-Internal and external actors involved in this phase (e.g. Board of Directors, cultural managers, operational managers, project managers and coordinators, curators, technology experts and administrators, marketing experts or departments, media and social media experts, financial departments).

-Type of participation (e.g., hired, museum staff, subcontracted, volunteer…)

Archeological Service of the City of Maastricht, Hotel Derlon, Gilbert Soeters (Coordination & Archaeological Interpretation), 7Reasons GmbH /Vienna (media & technology experts), Financial Department of the City of Maastricht
Asset Valorisation Cultural assets to be used, expected scientific value, commercial and public benefit/impact estimation, draft requirements for the scientific study and project design…

Digitalisation of the remains of the Roman sanctuary (7Reasons),

scientific contents (Gilbert Soeters, Centre Ceramicue Maastricht, Panhuysen)

Project design: 7 Reasons GmbH

General Objectives

-Overall objectives for cultural assets, exhibition, institution, audiences.

-Estimate time frame for different phases (scientific studies, design, implementation, operation)

-Main challenges and risks.

Overall objectives: Virtual exhibition for Site Visitors (all ages and groups of interest)

Time frames: 2 Month technical and content planning, 12 month realisation (scientific studies, digitalisation & virtual reconstruction)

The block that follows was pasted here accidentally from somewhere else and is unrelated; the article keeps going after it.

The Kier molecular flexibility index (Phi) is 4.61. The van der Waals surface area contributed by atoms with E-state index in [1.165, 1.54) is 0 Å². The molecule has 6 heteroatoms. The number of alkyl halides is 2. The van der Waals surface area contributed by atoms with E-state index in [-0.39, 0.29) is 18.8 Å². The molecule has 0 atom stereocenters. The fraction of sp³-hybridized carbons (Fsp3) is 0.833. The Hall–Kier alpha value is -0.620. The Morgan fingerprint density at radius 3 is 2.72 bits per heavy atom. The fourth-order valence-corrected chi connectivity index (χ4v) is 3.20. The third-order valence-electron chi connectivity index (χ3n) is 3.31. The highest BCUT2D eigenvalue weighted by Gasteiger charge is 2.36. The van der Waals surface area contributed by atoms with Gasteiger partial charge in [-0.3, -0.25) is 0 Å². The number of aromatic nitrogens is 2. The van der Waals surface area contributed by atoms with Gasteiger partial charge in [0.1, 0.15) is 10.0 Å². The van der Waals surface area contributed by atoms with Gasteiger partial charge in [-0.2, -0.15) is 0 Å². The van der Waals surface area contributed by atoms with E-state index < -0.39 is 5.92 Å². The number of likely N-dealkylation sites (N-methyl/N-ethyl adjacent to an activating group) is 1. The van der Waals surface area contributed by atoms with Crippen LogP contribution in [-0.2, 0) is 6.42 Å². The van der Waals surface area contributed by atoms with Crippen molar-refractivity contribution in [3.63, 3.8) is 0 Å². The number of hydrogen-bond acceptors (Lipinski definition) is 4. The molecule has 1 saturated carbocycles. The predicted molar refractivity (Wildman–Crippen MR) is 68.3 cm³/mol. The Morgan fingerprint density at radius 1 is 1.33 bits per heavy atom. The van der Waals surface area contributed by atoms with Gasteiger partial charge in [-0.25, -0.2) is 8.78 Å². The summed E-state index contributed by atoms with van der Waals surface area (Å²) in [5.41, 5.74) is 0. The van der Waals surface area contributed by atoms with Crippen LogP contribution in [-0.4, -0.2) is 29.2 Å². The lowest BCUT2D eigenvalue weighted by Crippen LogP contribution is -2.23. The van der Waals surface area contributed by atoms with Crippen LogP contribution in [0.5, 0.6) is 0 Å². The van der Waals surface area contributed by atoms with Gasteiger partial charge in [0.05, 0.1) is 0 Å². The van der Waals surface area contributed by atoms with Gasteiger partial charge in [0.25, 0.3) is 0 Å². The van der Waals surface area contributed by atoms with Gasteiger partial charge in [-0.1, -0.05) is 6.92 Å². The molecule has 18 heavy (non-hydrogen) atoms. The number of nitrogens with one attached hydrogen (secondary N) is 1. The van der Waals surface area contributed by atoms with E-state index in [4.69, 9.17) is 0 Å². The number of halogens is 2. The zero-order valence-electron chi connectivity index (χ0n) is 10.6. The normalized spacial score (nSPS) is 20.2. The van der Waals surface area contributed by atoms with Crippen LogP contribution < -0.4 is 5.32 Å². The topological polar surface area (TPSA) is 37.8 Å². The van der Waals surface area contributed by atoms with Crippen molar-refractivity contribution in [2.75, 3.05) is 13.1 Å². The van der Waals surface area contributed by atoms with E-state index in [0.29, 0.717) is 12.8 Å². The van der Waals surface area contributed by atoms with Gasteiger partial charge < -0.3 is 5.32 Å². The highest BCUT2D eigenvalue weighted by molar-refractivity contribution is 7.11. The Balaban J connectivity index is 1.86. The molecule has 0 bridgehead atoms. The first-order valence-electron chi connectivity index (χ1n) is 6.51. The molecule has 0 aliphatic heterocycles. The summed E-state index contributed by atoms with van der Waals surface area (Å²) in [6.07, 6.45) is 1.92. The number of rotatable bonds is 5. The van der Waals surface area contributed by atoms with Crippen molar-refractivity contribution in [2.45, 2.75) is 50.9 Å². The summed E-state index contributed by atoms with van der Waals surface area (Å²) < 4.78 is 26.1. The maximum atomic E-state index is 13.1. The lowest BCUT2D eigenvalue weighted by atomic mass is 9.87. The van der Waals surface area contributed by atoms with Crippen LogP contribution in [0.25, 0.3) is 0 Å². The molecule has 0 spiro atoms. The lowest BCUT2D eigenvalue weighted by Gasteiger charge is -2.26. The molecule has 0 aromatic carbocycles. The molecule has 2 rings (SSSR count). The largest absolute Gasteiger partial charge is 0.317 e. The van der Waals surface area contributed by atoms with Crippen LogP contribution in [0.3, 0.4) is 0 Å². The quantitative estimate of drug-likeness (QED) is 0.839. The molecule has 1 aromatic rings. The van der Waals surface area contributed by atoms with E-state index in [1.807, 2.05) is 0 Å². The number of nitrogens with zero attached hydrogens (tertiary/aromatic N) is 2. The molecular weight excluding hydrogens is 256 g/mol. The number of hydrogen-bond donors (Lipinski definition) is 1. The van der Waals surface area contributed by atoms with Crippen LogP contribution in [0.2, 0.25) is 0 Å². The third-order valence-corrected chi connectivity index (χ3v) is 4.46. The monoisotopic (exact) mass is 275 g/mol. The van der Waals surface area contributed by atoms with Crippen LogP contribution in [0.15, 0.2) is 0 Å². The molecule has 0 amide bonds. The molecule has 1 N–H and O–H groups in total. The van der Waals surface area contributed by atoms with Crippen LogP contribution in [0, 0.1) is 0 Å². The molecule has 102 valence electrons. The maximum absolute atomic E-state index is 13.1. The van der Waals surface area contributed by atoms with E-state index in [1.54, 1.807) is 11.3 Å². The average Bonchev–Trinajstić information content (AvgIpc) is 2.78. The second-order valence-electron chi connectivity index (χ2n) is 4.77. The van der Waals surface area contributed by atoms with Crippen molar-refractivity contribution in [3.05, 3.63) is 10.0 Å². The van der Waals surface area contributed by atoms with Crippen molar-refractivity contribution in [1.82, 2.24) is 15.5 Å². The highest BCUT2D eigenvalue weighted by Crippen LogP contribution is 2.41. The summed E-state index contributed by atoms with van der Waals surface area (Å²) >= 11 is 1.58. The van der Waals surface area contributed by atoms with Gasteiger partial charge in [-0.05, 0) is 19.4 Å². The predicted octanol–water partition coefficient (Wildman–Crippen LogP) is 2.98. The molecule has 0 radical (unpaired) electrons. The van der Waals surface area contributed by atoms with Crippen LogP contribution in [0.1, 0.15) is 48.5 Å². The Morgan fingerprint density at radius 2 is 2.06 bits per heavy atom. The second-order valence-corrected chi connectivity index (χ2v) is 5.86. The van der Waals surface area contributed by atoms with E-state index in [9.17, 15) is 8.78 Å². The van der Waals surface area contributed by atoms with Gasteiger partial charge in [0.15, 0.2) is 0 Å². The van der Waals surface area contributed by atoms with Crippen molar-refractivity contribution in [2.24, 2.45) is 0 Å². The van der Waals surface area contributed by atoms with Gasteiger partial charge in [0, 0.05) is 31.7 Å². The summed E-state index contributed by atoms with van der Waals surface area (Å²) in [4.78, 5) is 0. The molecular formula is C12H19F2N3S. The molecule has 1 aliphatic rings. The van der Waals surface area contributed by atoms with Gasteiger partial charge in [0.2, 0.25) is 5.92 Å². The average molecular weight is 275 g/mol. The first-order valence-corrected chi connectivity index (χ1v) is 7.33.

Main challange: producing a sustainable mobile application for a broad audience with state of the art technology implemented

 

Budget

-Initial estimate budget for different phases/items (scientific studies, design, implementation, operation, maintenance updating, marketing and promotion…)

-Measures to prove the direct and indirect economic and social impact and transform it into financial return.

Overall budget: approx. 30.000 euro
Technologies

Technologies to be used: stability, robustness, innovation.

-Commercial and operational planning adaptation.

Mobile application for IOS & Android, IVR & Augmented reality implementation, robust setup for G4 devices and above, adaptive content framework for future implementations, dissimenation actavities carried out by the city of Maastricht and the tourist office.

II. Elaboration of design, study, & planning

Stakeholders

-Internal and external actors involved in this phase (e.g. Board of Directors, cultural managers, operational managers, project managers and coordinators, curators, technology experts and administrators, marketing experts or departments, media and social media experts, financial departments).

-Type of participation (e.g., hired, museum staff, subcontracted, volunteer…)